As Operation Fernbridge progressed, it also became clear there was no evidence to suggest Harvey Proctor had been in Elm Guest House. The so-called “dossier” or “guest list” had in fact been compiled by a conspiracy theorist who had a conviction for fraud. 

“All of it was untrue, but because it had been written down and then circulated on the internet everyone thought it was gold dust.”

His investigation did get a conviction though – of a catholic Priest who’d been abusing children at a nearby children’s home. Most of the media weren’t interested in that. They focused instead on yet more allegations being made against VIPs.

The Met had been put under pressure by Labour’s then deputy leader, Tom Watson, who said it had once sat on evidence of a paedophile ring with “clear links to Number 10”. Paul Settle went into the MP’s office to collect the hundreds of leads that had been sent in to him. Again, Harvey Proctor’s name came up.

“Claims were being made against Harvey Proctor that were simply not true. People were putting things together. For example, when he stopped being an MP, he opened a shirt shop. He was attacked by two young men; there was a section that believed he was attacked in retribution for what he had done to [those two men] when he was younger. That gained momentum until you stopped and examined the facts. It was a vicious homophobic attack and Harvey Proctor was the victim. If it had happened now, people would have been screaming about it being a hate crime. Because he’d been shamed in a newspaper, it was almost acceptable that he had got his head kicked in.”

Paul Settle’s conclusions were uncomfortable for the top brass at Scotland Yard who were keen to show that investigations wouldn’t dismiss complaints made against the powerful too readily. When he refused to interview the former home secretary Leon Brittan about a rape allegation made by a woman whose story was disputed by friends she’d been with at the time, he was quickly sidelined.

“I refused to interview Lord Brittan as there was no legal basis to do so. And I was placed on the naughty step.”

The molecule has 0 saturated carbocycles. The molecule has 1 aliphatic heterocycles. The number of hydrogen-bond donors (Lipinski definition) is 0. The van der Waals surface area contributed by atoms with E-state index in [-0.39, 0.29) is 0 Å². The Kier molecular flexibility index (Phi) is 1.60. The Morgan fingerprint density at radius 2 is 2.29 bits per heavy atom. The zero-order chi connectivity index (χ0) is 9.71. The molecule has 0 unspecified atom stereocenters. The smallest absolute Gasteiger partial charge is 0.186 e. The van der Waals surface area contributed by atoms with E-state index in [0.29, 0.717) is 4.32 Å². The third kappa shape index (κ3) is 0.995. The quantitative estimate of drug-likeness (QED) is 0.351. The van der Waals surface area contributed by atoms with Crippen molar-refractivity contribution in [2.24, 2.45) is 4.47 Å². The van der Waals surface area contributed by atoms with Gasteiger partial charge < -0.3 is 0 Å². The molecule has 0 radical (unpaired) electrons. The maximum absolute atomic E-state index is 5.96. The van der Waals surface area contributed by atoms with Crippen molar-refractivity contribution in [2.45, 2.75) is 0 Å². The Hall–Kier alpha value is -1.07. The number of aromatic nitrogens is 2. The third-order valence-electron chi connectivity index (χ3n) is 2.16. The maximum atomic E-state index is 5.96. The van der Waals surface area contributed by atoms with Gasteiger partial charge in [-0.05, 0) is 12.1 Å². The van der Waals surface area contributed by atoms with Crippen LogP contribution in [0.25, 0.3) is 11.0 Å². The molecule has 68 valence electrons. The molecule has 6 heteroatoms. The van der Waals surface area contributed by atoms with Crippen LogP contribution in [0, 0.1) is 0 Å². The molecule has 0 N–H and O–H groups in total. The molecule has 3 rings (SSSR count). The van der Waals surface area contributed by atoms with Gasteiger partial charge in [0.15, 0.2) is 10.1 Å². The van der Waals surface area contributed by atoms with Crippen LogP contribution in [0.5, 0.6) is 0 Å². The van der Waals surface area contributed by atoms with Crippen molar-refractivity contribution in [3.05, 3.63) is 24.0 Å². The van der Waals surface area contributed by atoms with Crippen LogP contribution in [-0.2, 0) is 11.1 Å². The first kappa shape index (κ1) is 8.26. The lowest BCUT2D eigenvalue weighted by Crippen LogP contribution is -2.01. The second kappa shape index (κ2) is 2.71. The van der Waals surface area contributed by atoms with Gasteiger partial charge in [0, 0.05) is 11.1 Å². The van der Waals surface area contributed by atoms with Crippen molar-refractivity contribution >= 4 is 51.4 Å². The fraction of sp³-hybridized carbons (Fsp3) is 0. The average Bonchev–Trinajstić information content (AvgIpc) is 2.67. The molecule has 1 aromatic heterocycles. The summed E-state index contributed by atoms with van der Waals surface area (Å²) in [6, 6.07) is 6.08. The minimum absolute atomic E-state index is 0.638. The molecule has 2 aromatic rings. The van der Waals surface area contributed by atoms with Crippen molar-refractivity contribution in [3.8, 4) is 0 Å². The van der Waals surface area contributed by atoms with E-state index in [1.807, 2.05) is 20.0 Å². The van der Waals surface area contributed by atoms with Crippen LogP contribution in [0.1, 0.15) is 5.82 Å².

Senior officers learnt Tom Watson had complained to the Director of Public Prosecutions about the decision. Paul Settle’s decision was later reversed by the Met. Leon Brittan – who was, by now, dying of cancer – was interviewed by detectives. The Met hadn’t bothered to tell him it had closed the investigation through lack of evidence by the time he died.

One lunchtime, I met Paul Settle near the central London police station where he’d been told to report to after being removed from his investigations. He told me he’d been put on  “colouring-in duty”. He looked dejected and burnt out.

Court artist sketch of Carl Beech at Newcastle Crown Court

Around this time, Operation Midland was getting underway. Harvey Proctor was again in the frame. This time, Carl Beech was claiming the former MP had murdered two children and was implicated in the killing of another. It seemed to him like history was repeating itself. 

“I tried desperately to inform people that my gut feeling was that (Carl Beech) was a fantasist, and the reason for that was everything that he had talked about was all part and parcel of the allegations we’d got for two years that had been on the internet. It was almost like he had got hold of these allegations and turned them into a script…. I said ‘slow down’, but, before you know it, we are off to the races and you have Harvey Proctor being accused of some quite simply horrific things.”

But, at this point, nobody was listening and he was an outcast. News of the heavy-handed searches of Harvey Proctor’s home left him appalled.

“I thought it was an absolute disgrace.”

It wasn’t until Richard Henriques’ report into Operation Midland in 2016 that Paul Settle was finally vindicated. The former High Court judge called his conduct “exemplary”.

But it was too late to save his career. Paul Settle took early retirement from the Met the next year. 

Photographs Peter Macdiarmid/Getty Images, Roland Hoskins/ANL/Shutterstock, Elizabeth Cook/PA